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Series: Hosea: Scandalous Grace

(North Indy) He Came and Bought Her

  • Sep 17, 2017
  • Mark Vroegop
  • Hosea 2:1-3:5

Say to your brothers, “You are my people,” and to your sisters, “You have received mercy.” “Plead with your mother, plead— for she is not my wife, and I am not her husband— that she put away her whoring from her face, and her adultery from between her breasts; lest I strip her naked and make her as in the day she was born, and make her like a wilderness, and make her like a parched land, and kill her with thirst. Upon her children also I will have no mercy, because they are children of whoredom. For their mother has played the whore; she who conceived them has acted shamefully. For she said, ‘I will go after my lovers, who give me my bread and my water, my wool and my flax, my oil and my drink.’” (Hosea 2:1–5, ESV)

My name is Mark Vroegop. And I am Gomer. The scandal of the book of Hosea is my scandal. I am the one who “played the harlot.” I was the one who used God’s gifts and let them feed the idols of my heart. I was the one who ran away. And I was the one that Jesus bought. He rescued me from the vanity fair of my idolatrous ways. Gomer’s story is my story.

That is how we should approach the book of Hosea.

Last week we started a six-week series on this 8th Century B.C. minor prophet. For some of you, it was the first time you’ve read or studied this kind of book in the Bible. I hope that you saw the gospel of Jesus Christ differently last week. And I hope that you not only understood the message, but that you also felt the message of Hosea. Hopefully, all week long.

The aim for our study called Scandalous Grace is to see how God gives grace to wayward people because He is God. In other words, like our study of Exodus five years ago, the story of Hosea is not about Hosea, or Gomer, or Israel. It is about God – a gracious, loving, righteously jealous, and redeeming God – who pursues sinful people in their rebellion.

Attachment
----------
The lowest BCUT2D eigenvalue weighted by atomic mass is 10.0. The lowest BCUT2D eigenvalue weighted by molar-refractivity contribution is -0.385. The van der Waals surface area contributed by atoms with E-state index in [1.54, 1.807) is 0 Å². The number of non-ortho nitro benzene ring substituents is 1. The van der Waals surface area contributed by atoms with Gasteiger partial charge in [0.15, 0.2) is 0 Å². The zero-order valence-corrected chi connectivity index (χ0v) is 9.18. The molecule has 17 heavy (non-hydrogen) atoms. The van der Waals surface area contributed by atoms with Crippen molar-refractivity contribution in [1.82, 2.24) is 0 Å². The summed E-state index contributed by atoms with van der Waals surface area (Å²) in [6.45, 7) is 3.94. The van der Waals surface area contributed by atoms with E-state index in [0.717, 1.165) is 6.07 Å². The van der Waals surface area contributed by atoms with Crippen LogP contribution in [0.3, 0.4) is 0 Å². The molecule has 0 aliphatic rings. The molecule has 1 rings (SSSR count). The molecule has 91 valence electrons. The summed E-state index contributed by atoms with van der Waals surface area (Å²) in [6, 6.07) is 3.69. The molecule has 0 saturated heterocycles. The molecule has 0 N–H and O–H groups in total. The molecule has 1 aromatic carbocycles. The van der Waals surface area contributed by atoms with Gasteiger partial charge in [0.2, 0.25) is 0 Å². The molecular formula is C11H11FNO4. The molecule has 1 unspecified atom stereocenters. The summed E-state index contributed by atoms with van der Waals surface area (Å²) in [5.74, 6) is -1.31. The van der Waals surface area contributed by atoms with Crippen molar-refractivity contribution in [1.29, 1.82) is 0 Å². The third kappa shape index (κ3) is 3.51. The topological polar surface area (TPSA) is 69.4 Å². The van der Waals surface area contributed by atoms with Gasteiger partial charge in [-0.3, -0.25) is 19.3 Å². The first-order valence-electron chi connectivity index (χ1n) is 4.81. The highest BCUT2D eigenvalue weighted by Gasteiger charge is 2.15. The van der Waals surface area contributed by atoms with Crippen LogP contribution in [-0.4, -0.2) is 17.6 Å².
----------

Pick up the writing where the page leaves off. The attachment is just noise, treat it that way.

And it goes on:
So, while we say “I am Gomer,” we also need to say, even louder, “He is my Deliverer.”

Background of Hosea

In case you weren’t here last week, or in case you were checking Facebook during the introduction of my sermon, let me review a few key points from last week.

We are studying this book for four reasons: 1) So that we feel the weight and beauty of God’s grace, 2) Minor prophets are important voices to which we should listen in every era, 3) Spiritual adultery (as we’ll see today) did not end after the prophetic era, and 4) there are wonderful fore-shadowings of the gospel in this book.

This book helps us to hear the melody of the gospel through a different tune.

Just to set the scene again, this book is a prophetic book. It delivers a message from God to His people. The Northern Tribes, called Israel, are the audience. Hosea was written during the time period when the nation of Israel was divided into two kingdoms. Judah was in the south. Israel was in the North. Israel was more rebellious, and they had worse leaders.

Hosea writes during a time of economic prosperity, national expansion, and geo-political tension. The Assyrian nation to their east was rising in power, and eventually God would use Assyria as the means of discipline for Israel and as stern warning to Judah. Forsaking God has consequences. In 722 B.C. Israel fell to an Assyrian invasion, and the people were scattered over the world as exiles.